Pastimes in Hard Times

The board game Monopoly came to prominence during the Great Depression when, it's always seemed to me, people enjoyed the fantasy of being real estate moguls. Now that we see to be entering into hard times again, the franchise seems to be getting a new lease on life. Monopoly is on track to come to the movies, and it's set to be directed by Ridley Scott. According to The Hollywood Reporter, that decision has been made "with an eye toward giving it a futuristic sheen along the lines of his iconic 'Blade Runner.'" Certainly that's what Monopoly's been missing all these decades. We're going to find out that Boardwalk is overrun by replicants, and only the top-hatted Mr. Pennybags can go after them to send them to jail. But does one replicant have a "Get Out of Jail Free" card?

It looks to be riveting. We can only pray that Rutger Hauer's schedule is free to play the landlord of Marvin Gardens.

Saturday, November 15, 2008


If you were paying attention during the recent presidential campaign at all, however much else was up in the air, there was one thing of which you were certain: Joe the Plumber was going to release a book (note that I didn't say he was going to write a book). But if that was a worry to you, calm your mind. Everything's going to be fine.

There's no question that Joe brought substance to the campaign trail. If you were lucky enough to see Joe, you were guaranteed to hear detailed policy wonkery. That's why he challenged Obama on tax policy in the first place--he wanted to wallow in the fine print of IRS legalese. It was just a bonus that John McCain made a mascot of him through the rest of the campaign. Without Joe the Plumber, would we have known that the progressive tax system is Marxist? Would we have realized just how dangerous an Obama presidency could be to the state of Israel? Would we know any of the other esoterica he imparted to us throughout his short, 15-minute reign?

When you're working with a mind of such stature, it's only natural to worry that when the time comes to cash in, the person in question will try to water down his or her gifts in order to become more accessible to the lowest common denominator. A book by Joe the Plumber: Could it be any more than a collection of aphorisms, a mass of feel-good emptiness? Fortunately, the answer is yes. A man of Joe the Plumber's integrity would never buy into such nothingness:

"Everyone came at me to write a book. They had dollar signs in their eyes. '101 Things Joe the Plumber Knows' or some stupid s--- like that. Excuse me, I am sorry," he said. "You know I will get behind something solid, but I won't get behind fluff. I won't cash in, and when people do read the book they will figure out that I didn't cash in. At least I hope they figure that out."

For Joe the Plumber, it's all about something "solid." Content is king. There will be no fluff here.

Thanks for standing up for all of us, Joe.

Friday, November 14, 2008

A Quick One

I've been having both computer problems and issues with Blogger tonight, so I'm pretty much out of patience by now. Fortunately, I can pass on a link that someone sent to me earlier today that takes the whole Lieberman issue from a different angle. It's an interesting angle, tying Obama's support of Lieberman to Chicago government's experience with Harold Washington back in the '80s and a little object lesson from Sam Spade. What do you think?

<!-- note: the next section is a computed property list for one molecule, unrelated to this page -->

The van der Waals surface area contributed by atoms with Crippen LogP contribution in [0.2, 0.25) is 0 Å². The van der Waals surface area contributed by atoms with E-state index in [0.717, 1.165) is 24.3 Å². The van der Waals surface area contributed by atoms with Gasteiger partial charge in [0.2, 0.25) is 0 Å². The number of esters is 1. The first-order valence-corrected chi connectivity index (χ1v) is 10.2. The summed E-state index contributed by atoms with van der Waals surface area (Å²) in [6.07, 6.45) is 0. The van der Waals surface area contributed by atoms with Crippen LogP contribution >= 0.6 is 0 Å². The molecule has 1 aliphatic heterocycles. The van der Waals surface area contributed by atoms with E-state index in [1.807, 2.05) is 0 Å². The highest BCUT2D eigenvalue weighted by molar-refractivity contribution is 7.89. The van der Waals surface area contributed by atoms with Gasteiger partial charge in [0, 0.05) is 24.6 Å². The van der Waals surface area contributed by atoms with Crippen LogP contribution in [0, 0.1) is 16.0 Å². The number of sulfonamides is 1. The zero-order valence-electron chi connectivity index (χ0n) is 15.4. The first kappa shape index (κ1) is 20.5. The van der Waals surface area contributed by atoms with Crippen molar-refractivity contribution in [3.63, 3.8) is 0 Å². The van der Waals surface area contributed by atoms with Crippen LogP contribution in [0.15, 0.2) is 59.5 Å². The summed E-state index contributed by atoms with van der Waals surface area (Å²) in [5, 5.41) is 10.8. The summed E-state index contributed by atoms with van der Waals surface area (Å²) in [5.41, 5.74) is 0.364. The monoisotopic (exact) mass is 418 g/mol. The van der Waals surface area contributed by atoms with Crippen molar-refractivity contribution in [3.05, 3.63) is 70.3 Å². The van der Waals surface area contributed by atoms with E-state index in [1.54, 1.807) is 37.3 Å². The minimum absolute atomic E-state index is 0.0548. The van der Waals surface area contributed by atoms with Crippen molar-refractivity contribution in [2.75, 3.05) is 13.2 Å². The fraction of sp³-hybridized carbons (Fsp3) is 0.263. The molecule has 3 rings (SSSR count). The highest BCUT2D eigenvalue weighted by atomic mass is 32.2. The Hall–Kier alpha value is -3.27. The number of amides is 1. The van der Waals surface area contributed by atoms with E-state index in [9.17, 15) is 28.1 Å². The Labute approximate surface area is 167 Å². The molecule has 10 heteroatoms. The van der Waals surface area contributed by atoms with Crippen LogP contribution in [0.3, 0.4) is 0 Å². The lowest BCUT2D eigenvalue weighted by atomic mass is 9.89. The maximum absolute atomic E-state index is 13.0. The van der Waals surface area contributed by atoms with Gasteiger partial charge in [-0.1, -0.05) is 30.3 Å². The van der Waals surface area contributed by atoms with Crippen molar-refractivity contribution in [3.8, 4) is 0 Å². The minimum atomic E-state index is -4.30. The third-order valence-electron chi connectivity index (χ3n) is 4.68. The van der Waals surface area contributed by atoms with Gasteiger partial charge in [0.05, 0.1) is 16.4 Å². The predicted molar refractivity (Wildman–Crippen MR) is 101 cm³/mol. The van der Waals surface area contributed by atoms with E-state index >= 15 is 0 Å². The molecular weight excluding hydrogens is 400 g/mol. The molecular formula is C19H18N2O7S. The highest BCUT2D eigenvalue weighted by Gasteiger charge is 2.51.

Thursday, November 13, 2008

I So Have Nothing Tonight

Even my idea for making fun of how I have nothing to write about tonight wouldn't work out I was going to talk about what I didn't want to talk about, and then I was going to wonder if I was just tired or if I was losing my edge. I was then going to use the cover of the LCD Soundsystem single of that name as a nice little graphic at the end. But when I went to the LCD Soundsystem page to get the image, I realized that it doesn't actually say the name of the song, so to use it as an image would either be exactly the kind of insider condescension the song sends up or it would be useless reference that only a handful of readers would pick up (or is that redundant).

Oh, well. Maybe something will strike my fancy tomorrow. There ought to be plenty to choose from--actually, there is plenty, I just want to ignore it all for the time being. I'm not even going to go with my original intention of at least providing some links to a couple of intriguing stories. You're all experienced Internet surfers. I'm sure you can come up with something on your own. See you tomorrow (I guess).

Wednesday, November 12, 2008

Just a Tech Illusion

It seemed to smell wrong to me last week, but I don't have the tech chops to have actually called CNN out on it. If you didn't catch it last week during their election coverage, CNN presented what it called holograms. Jessica Yellin beamed into Wolf Blitzer's set to report directly from the election scene in Chicago. Yellin gave a shout-out to Princess Leia, and Wolf complemented her on her excellent hologramness. A hologram is a 3-D image projected and observed in real space. I had nothing to back it up, but I felt certain that Wolf was talking to nothing at all and an image was being layed in before it got to our TV screens.